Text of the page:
The Mekong’s trans-boundary river system originates in the Tibetan Plateau, runs through China’s Yunnan Province, Myanmar, Thailand, Lao PDR, Cambodia and drains into the South China Sea through Vietnam.
A multilateral non-binding agreement between Thailand, Lao PDR, Cambodia and Vietnam (collectively referred to as the Lower Mekong Basin, LMB states) of which China and Myanmar are dialogue partners – the Mekong Agreement (MA) 1995 – currently governs the affairs of the system.
The MA purports to coordinate the activities of the Mekong countries for the sustainable development, management and utilization of the river’s water resources. Its objectives are overseen by the Mekong River Commission (MRC) which has wide-ranging duties assigned by the MA leaving much scope for the development of protocols by the MRC and its bodies.
The UN Convention on the Law of Non-navigational Uses of International Watercourses (UNWC) 2014 which encapsulates customary international law on the use of rivers, forms, along with the MA, the complete legal regime of the river system.
The UNWC codifies the equitable values of “utilization, development, conservation, management and protection of international watercourses and the promotion of the optimal and sustainable use thereof for present and future generations”, while taking into account the special needs of developing countries.
As it is intended to be a flexible framework within which management can be delivered within the context of the relevant basin, the UNWC can be used to strengthen the MA by holding signatories accountable to the norms of customary international law.
This is critical for the future of the Mekong, as the MA does not detail certain procedures of international water law and, although it is grounded in the principle of sustainable development, it is ambiguous, discretionary and, more importantly, non-binding.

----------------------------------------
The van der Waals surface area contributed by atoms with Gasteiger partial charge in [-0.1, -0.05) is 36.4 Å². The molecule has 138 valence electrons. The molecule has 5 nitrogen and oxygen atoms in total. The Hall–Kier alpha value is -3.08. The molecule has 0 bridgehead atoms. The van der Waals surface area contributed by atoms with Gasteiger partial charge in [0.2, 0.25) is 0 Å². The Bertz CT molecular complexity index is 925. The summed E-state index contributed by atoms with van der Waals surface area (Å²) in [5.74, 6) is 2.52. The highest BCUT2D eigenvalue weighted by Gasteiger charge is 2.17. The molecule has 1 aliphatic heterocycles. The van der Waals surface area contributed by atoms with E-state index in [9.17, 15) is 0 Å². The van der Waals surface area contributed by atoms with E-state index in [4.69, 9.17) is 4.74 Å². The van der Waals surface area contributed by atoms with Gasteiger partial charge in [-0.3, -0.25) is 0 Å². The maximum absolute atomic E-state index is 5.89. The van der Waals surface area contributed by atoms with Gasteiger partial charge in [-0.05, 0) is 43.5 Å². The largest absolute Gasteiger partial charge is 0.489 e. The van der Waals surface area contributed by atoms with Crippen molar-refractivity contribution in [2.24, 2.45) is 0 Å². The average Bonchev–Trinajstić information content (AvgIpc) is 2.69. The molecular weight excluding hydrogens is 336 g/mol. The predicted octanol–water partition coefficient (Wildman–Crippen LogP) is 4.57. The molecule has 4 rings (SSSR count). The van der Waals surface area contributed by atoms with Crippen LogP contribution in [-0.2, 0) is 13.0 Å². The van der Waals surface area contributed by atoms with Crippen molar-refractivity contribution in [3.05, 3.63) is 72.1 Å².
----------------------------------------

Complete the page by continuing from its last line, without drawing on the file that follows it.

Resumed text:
Growing competition over water resources, dissonance in political and economic realities of the Mekong countries, and the need for greater international cooperation, all create a window of opportunity for environmental governance. We may be able to use the UNWC and the MA as a legal backdrop.
Stakeholders from public organizations have placed their focus on the unsustainability of hydropower dams, stressing the loss of productivity, vital sediments, nutrients and geo-morphology of the river. The reduction in water quality of the wetlands means disruption of the land and aquatic ecosystem. The resulting change in the characteristics of the river has increased poverty and has prompted an exodus from the area.
A research challenge
For the future of research, this means that an intersectional analysis of the environmental and economic impacts of dam construction, of poverty and of political strategy is crucial.
These analyses and case studies from New Zealand itself and the Danube River System in Europe may help pave a model for the sustainable trusteeship governance of the Mekong river.
The Centre will continue to work on this model in the years to come.